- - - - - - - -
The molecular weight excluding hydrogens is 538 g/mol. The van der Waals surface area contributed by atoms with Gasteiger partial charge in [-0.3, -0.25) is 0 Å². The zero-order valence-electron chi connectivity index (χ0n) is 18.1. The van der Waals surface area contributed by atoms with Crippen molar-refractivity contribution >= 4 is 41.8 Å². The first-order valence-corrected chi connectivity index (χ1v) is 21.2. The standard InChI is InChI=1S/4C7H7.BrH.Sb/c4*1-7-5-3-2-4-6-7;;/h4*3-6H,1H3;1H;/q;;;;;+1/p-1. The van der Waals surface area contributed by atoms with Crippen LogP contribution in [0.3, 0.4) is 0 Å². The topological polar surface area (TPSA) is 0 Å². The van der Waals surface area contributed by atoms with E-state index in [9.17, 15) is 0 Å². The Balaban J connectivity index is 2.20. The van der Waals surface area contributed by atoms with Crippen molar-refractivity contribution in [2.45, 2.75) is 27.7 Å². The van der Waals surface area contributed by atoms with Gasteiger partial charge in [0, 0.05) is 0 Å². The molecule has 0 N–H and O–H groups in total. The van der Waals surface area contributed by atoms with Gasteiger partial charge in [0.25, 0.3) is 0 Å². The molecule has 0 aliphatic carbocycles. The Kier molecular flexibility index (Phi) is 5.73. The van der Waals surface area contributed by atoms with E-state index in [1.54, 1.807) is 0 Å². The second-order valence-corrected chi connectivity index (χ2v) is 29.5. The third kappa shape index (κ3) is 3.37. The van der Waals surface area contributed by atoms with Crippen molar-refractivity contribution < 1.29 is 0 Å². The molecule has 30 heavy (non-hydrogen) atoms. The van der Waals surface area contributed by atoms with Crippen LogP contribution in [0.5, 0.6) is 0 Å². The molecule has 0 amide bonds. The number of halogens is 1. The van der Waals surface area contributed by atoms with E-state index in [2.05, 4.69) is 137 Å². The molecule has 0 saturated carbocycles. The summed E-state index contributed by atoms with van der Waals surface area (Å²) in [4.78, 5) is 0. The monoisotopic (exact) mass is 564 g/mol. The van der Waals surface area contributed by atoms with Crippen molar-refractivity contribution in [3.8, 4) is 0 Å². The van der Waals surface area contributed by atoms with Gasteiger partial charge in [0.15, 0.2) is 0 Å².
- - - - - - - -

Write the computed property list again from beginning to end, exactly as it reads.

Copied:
The molecular weight excluding hydrogens is 538 g/mol. The van der Waals surface area contributed by atoms with Gasteiger partial charge in [-0.3, -0.25) is 0 Å². The zero-order valence-electron chi connectivity index (χ0n) is 18.1. The van der Waals surface area contributed by atoms with Crippen molar-refractivity contribution >= 4 is 41.8 Å². The first-order valence-corrected chi connectivity index (χ1v) is 21.2. The standard InChI is InChI=1S/4C7H7.BrH.Sb/c4*1-7-5-3-2-4-6-7;;/h4*3-6H,1H3;1H;/q;;;;;+1/p-1. The van der Waals surface area contributed by atoms with Crippen LogP contribution in [0.3, 0.4) is 0 Å². The topological polar surface area (TPSA) is 0 Å². The van der Waals surface area contributed by atoms with E-state index in [9.17, 15) is 0 Å². The Balaban J connectivity index is 2.20. The van der Waals surface area contributed by atoms with Crippen molar-refractivity contribution in [2.45, 2.75) is 27.7 Å². The van der Waals surface area contributed by atoms with Gasteiger partial charge in [0, 0.05) is 0 Å². The molecule has 0 N–H and O–H groups in total. The van der Waals surface area contributed by atoms with Gasteiger partial charge in [0.25, 0.3) is 0 Å². The molecule has 0 aliphatic carbocycles. The Kier molecular flexibility index (Phi) is 5.73. The van der Waals surface area contributed by atoms with E-state index in [1.54, 1.807) is 0 Å². The second-order valence-corrected chi connectivity index (χ2v) is 29.5. The third kappa shape index (κ3) is 3.37. The van der Waals surface area contributed by atoms with Crippen molar-refractivity contribution < 1.29 is 0 Å². The molecule has 30 heavy (non-hydrogen) atoms. The van der Waals surface area contributed by atoms with Crippen LogP contribution in [0.5, 0.6) is 0 Å². The molecule has 0 amide bonds. The number of halogens is 1. The van der Waals surface area contributed by atoms with E-state index in [2.05, 4.69) is 137 Å². The molecule has 0 saturated carbocycles. The summed E-state index contributed by atoms with van der Waals surface area (Å²) in [4.78, 5) is 0. The monoisotopic (exact) mass is 564 g/mol. The van der Waals surface area contributed by atoms with Crippen molar-refractivity contribution in [3.8, 4) is 0 Å². The van der Waals surface area contributed by atoms with Gasteiger partial charge in [0.15, 0.2) is 0 Å².